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AG Nessel Leads Call Urging Federal Government to Increase Outreach About Health Care Coverage Assistance During COVID-19

LANSING – With the attorneys general of California and North Carolina, Michigan Attorney General Dana Nessel today led a multistate coalition in sending a letter to the U.S. Department of Health and Human Services (HHS) and its Centers for Medicare and Medicaid Services (CMS) urging them to immediately inform the millions of Americans who have lost – or may lose – their employer-sponsored health insurance coverage about the special enrollment period available to them through the official health care marketplace website.

In the letter, the attorneys general highlight the importance of providing families with the information and tools they need to navigate their health care options and access coverage during the unprecedented international health care crisis posed by coronavirus disease 2019 (COVID-19).

“Given our current public health crisis and its affect on the millions of Americans who are suddenly out of a job and the health insurance that came with it, it’s important that both state and federal government work to ensure those individuals are aware of the resources available to them,” Nessel. “My colleagues and I are asking the federal government to ensure its messaging to those who qualify for the special enrollment period is intentionally robust, especially in the states with federally facilitated health care exchanges – like Michigan.”

In the letter, the attorneys general highlight that the Affordable Care Act (ACA) provides the flexibility necessary to help people wrestling with the loss of their livelihoods and their families’ health care coverage during this critical time. The ACA requires the HHS Secretary to provide yearly open enrollment periods on the exchanges to permit individuals to enroll in new or different health care coverage.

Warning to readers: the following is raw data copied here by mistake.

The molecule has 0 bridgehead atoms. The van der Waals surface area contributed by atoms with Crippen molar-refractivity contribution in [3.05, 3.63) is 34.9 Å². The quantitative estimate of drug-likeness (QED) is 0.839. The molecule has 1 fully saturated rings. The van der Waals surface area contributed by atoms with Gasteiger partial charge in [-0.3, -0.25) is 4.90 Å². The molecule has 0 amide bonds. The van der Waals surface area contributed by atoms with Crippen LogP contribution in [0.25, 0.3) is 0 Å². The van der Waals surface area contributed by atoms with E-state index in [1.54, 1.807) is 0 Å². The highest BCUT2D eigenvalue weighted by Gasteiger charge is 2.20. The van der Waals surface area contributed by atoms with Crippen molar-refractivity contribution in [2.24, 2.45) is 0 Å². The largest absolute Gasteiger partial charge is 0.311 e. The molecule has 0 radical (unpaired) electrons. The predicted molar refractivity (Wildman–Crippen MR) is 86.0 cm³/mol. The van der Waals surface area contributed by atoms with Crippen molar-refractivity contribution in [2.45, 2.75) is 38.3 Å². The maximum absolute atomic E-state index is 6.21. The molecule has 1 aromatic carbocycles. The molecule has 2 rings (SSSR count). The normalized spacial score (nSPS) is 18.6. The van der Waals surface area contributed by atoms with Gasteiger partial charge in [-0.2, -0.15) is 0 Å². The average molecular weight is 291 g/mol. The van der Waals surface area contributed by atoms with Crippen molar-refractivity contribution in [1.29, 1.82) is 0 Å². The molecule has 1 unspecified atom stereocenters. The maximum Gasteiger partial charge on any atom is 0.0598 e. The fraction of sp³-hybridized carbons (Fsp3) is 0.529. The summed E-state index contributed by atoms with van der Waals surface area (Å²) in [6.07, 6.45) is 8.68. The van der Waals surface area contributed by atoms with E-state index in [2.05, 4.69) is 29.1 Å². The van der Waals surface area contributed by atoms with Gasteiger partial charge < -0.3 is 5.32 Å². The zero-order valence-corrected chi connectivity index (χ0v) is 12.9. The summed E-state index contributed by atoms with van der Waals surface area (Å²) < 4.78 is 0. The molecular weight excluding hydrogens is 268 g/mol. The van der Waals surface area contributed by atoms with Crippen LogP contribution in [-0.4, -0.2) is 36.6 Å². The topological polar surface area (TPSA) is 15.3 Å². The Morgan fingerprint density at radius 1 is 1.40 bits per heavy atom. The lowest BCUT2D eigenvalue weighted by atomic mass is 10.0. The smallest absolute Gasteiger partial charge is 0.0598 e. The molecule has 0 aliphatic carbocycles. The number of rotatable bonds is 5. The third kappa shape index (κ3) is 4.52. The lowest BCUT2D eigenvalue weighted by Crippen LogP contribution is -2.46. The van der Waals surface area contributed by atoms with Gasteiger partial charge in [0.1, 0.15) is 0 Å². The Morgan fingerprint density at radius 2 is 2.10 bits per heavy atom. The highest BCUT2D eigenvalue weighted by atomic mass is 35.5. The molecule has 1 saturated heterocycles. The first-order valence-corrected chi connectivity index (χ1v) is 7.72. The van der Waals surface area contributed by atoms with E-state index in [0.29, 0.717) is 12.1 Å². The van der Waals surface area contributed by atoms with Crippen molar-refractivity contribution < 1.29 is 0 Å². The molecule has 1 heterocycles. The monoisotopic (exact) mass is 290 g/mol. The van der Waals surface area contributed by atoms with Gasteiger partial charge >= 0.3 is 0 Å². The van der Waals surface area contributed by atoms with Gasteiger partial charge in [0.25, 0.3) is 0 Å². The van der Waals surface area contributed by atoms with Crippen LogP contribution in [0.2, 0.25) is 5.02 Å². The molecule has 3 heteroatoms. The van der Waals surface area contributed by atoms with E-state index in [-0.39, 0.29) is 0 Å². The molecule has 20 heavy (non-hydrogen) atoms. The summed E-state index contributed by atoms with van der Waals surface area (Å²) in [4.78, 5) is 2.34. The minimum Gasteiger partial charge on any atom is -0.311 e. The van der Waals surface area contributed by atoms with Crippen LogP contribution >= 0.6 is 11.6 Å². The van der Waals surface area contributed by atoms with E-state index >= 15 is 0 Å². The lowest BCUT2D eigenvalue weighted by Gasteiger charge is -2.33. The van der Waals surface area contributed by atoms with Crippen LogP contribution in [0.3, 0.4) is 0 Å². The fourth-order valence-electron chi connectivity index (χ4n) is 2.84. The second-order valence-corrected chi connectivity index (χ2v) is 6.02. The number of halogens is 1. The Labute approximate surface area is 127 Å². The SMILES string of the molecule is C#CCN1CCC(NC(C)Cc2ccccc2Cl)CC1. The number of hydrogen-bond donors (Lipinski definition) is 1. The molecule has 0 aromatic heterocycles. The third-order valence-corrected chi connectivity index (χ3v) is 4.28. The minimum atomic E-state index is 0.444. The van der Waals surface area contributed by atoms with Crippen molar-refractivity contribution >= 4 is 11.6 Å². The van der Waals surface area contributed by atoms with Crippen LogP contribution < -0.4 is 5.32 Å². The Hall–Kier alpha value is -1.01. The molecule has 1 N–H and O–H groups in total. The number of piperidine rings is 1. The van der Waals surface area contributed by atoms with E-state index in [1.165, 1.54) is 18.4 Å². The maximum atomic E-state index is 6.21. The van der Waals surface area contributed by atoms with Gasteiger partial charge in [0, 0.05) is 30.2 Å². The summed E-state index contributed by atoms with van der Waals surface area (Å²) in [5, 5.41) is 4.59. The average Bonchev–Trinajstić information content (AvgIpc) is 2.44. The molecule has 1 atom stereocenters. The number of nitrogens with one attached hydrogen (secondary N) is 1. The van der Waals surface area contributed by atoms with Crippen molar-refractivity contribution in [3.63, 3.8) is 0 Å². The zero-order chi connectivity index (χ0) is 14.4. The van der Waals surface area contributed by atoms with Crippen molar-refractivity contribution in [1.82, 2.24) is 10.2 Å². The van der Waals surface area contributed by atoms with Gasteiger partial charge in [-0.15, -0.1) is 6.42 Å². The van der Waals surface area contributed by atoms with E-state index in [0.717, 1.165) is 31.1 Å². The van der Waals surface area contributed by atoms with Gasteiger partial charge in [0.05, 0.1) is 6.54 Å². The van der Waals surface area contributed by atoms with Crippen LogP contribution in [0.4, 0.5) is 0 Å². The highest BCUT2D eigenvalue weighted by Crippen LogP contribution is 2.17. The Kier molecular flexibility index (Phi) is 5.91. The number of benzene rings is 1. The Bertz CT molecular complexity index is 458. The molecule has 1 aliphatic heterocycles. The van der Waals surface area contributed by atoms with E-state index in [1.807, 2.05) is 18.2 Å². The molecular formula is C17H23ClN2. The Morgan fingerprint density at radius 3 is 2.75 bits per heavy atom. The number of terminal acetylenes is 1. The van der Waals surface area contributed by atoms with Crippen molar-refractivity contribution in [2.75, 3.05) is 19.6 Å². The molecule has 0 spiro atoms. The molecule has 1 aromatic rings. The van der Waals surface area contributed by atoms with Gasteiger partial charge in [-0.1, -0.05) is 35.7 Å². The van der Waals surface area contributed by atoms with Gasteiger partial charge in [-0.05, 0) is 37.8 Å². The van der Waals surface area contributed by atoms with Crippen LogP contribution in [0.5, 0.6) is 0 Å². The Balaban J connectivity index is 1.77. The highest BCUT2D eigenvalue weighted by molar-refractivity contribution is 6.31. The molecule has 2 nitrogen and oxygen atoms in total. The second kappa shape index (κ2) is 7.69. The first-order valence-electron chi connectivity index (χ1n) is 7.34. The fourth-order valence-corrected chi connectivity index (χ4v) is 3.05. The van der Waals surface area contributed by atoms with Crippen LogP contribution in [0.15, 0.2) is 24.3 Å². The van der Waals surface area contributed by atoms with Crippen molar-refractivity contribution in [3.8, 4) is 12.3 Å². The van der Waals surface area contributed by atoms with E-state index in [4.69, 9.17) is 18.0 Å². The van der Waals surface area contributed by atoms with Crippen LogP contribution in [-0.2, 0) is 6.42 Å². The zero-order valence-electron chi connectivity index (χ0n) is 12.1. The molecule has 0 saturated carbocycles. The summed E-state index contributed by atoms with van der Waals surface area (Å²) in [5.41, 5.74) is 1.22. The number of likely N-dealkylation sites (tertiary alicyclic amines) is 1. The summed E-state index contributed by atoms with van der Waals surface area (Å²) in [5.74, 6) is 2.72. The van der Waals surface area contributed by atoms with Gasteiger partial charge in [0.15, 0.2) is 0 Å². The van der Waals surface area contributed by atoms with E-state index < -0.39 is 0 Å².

Outside of the yearly open enrollment period, individuals may enroll in coverage through the health care marketplace only if they qualify for a special enrollment period due to certain life events such as loss of employment offering health care coverage.

In 2018, over half of individuals under age 65 had insurance through their employer, which is why informing individuals of the potential for replacing the coverage they have lost through the health care marketplace is vital.

The coalition expresses concern that, without immediate and widespread outreach, Americans who have recently been laid off will remain unaware of the special enrollment period and thus not access needed health care coverage. Evidence shows that marketplace advertising and consumer assistance increases enrollment numbers and stabilizes markets. Yet, over the last few years, the federal government has actively cut marketplace advertising and consumer assistance. HHS, as the operator of the health care marketplace, must step in to get the word out to consumers in the 38 states that rely on the federal exchange. HHS should also ensure that outreach materials are translated into the same range of languages as other HHS vital documents in order to ensure meaningful access to information about the special enrollment period.

In Michigan, enrollment help is available from the Department of Insurance and Financial Services (DIFS). The Michigan Health Insurance Consumer Assistance Program (HICAP) can provide shopping tips and help answer questions about health insurance or special enrollment periods. Contact DIFS at 877-999-6442 or send an email. The following resources are also available to get started:  

The importance of this outreach will only increase as the economic upheaval of this crisis continues to expand. A new study by the Health Management Associates estimates that the number of people receiving coverage from an employer could decline by up to 35 million due to layoffs caused by the COVID-19 pandemic. This same study estimates that the economic impact to the labor market could disproportionately impact the roughly 58 million non-elderly individuals who have employer-sponsored coverage and earn less than $50,000 per year. This heavily hit population could greatly benefit from navigating their options on the health care exchanges where they may qualify for subsidies to help pay for health care coverage.

The attorneys general urge HHS to empower individuals and working families across the country to pursue the best coverage option for them, whether it is exchange coverage, COBRA, Medicare, Medicaid or the Children’s Health Insurance Program. While the federal government’s promise to reimburse for the testing and treatment of COVID-19 for the uninsured is a step in the right direction, it will not help provide these Americans the comprehensive health care they need and could leave many families with large hospital and insurance bills in the long-run.

Attorney General Nessel serves as lead-cosigner on this letter with the attorneys general of California and North Carolina. Joining them in signing this letter are the attorneys general of Colorado, Connecticut, Delaware, the District of Columbia, Hawaii, Illinois, Iowa, Maryland, Massachusetts, Minnesota, Nevada, New Mexico, New York, Oregon, Pennsylvania, Rhode Island, Vermont, Virginia, and Washington.

A copy of the letter is available here.